Ride-sharing giant Uber Technologies Inc. has hired a veteran NASA engineer to help the company realize its vision of flying cars.
Mark Moore, a senior NASA research engineer, has been involved with flying car research for around a decade. In 2003, Moore wrote a paper for the American Institute of Aeronautics and Astronautics titled “Personal Air Vehicles,” which even went on to inspire Google co-founder Larry Page to secretly start two flying car-related companies, according to The Verge.
And now, it seems, Moore is leaving a 30-year stint at NASA for a job at Uber, where he will allegedly help make flying cars a reality, Bloomberg reported. His new role? Director of Engineering for Aviation for a flying car program the company calls Uber Elevate.
“I can’t think of another company in a stronger position to be the leader for this new ecosystem and make the urban electric VTOL market real,” Moore told Bloomberg.
Specifically, Moore’s research focuses on small, personal vehicles capable of vertical takeoff and landing, or VTOL, technology that Uber wrote its own paper about in October 2016. In Uber’s white paper — in which the company revealed its Elevate initiative — the company envisions a sort of flying taxi service that can take off and land from existing helicopter pads and skyscrapers.
To be clear, however, Moore and Uber aren’t exactly gearing up to build flying cars quite yet. According to Uber’s paper, the company isn’t planning any vehicles in the short-term, but is ready to “contribute to the nascent but growing VTOL ecosystem and to start to play whatever role is most helpful to accelerate this industry’s development.”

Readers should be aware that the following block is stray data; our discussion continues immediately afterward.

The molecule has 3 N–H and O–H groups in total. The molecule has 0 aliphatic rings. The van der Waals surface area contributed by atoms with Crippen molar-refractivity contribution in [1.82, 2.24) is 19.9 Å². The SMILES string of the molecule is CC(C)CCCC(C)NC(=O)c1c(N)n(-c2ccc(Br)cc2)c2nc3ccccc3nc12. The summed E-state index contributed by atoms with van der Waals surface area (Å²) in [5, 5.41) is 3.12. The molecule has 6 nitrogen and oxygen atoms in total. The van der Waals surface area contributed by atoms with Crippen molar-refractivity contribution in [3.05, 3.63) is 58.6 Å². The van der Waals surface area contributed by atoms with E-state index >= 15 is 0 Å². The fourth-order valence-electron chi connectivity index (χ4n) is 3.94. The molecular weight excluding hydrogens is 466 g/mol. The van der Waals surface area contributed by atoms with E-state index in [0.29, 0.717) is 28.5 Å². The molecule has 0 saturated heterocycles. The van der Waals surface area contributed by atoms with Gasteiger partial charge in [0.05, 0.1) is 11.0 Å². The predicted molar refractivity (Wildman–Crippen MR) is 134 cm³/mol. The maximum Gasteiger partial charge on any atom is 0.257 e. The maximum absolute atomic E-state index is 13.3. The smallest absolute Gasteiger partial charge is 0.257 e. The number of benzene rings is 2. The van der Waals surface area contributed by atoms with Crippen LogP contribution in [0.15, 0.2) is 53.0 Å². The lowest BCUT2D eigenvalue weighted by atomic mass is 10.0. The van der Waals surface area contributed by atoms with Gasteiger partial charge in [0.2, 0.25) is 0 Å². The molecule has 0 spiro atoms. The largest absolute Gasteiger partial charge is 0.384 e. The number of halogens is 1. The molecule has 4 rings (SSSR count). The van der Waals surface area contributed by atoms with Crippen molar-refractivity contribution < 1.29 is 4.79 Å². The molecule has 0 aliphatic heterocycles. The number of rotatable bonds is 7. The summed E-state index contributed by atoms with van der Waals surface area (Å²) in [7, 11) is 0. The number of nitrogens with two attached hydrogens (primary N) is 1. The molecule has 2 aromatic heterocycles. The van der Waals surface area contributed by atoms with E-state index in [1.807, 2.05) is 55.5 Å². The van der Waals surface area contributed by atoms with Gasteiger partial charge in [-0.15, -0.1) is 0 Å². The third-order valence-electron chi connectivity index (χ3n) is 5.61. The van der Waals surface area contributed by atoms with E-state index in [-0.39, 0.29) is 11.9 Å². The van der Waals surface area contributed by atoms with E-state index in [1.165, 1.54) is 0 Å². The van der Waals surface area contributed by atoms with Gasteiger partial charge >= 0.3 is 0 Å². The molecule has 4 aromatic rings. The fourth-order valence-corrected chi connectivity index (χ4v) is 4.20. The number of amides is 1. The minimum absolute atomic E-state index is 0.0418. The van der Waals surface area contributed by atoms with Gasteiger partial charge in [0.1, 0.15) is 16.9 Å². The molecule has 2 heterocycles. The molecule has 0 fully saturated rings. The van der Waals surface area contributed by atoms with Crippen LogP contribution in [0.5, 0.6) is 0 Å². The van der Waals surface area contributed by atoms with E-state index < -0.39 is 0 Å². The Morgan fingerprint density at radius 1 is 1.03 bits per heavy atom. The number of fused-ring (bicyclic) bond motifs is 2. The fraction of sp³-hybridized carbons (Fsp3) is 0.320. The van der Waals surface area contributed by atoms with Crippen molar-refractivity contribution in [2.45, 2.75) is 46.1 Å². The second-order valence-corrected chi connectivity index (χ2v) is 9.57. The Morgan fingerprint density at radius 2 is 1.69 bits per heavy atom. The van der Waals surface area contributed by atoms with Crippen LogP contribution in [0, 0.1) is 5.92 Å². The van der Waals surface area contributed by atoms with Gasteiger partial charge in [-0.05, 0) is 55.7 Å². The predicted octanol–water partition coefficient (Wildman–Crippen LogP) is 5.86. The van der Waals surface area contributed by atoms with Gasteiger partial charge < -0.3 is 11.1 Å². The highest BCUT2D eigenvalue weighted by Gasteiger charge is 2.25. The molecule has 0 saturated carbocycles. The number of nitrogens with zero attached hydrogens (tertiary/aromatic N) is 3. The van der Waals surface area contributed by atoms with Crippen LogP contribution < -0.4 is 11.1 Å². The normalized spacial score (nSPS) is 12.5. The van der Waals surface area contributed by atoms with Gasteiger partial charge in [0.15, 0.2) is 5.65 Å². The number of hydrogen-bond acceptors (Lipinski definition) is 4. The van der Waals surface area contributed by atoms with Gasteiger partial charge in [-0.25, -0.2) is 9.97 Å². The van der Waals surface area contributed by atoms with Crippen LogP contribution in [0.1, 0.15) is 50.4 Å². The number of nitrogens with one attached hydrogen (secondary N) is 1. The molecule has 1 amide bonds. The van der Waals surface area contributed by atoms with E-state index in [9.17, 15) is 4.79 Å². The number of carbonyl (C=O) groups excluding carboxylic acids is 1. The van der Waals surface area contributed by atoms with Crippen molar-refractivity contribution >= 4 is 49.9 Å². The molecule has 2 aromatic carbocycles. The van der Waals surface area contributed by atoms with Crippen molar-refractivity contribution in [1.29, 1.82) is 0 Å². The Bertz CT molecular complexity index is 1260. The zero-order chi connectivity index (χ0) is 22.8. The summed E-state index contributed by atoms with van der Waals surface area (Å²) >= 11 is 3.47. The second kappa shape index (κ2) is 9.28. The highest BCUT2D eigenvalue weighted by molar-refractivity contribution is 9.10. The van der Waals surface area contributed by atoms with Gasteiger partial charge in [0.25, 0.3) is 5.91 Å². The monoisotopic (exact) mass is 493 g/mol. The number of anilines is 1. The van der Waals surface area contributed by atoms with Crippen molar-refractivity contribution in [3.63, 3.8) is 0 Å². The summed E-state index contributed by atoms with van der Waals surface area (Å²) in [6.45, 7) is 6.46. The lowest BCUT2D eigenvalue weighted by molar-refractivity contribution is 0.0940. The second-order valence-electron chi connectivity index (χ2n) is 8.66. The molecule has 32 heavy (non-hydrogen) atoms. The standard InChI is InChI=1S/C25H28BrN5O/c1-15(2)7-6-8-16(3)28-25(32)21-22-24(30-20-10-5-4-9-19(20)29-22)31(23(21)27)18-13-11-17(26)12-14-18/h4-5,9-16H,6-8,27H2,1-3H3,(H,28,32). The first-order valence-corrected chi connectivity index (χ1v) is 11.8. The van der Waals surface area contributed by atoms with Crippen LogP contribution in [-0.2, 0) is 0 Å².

On a similar note, rather than delving into the logistics of actually designing and building a flying car, Moore will focus his energy on addressing problems related to VTOL aircraft, such as “noise pollution, vehicle efficiency, and limited battery life,” Bloomberg reported.
“Uber continues to see its role as a catalyst to the growing, developing VTOL ecosystem,” Uber’s Nikhil Goel said in a statement. “We’re excited to have Mark join us to work with companies and stakeholders as we continue to explore the use case described in our white paper.”
Uber’s path to a flying car is sure to be filled with many obstacles — not the least of which is the current absence of any feasible flying car prototypes. Even Uber itself acknowledged that a flying car is still many years off.
“The vision portrayed above is ambitious, but we believe it is achievable in the coming decade,” the company wrote in its paper.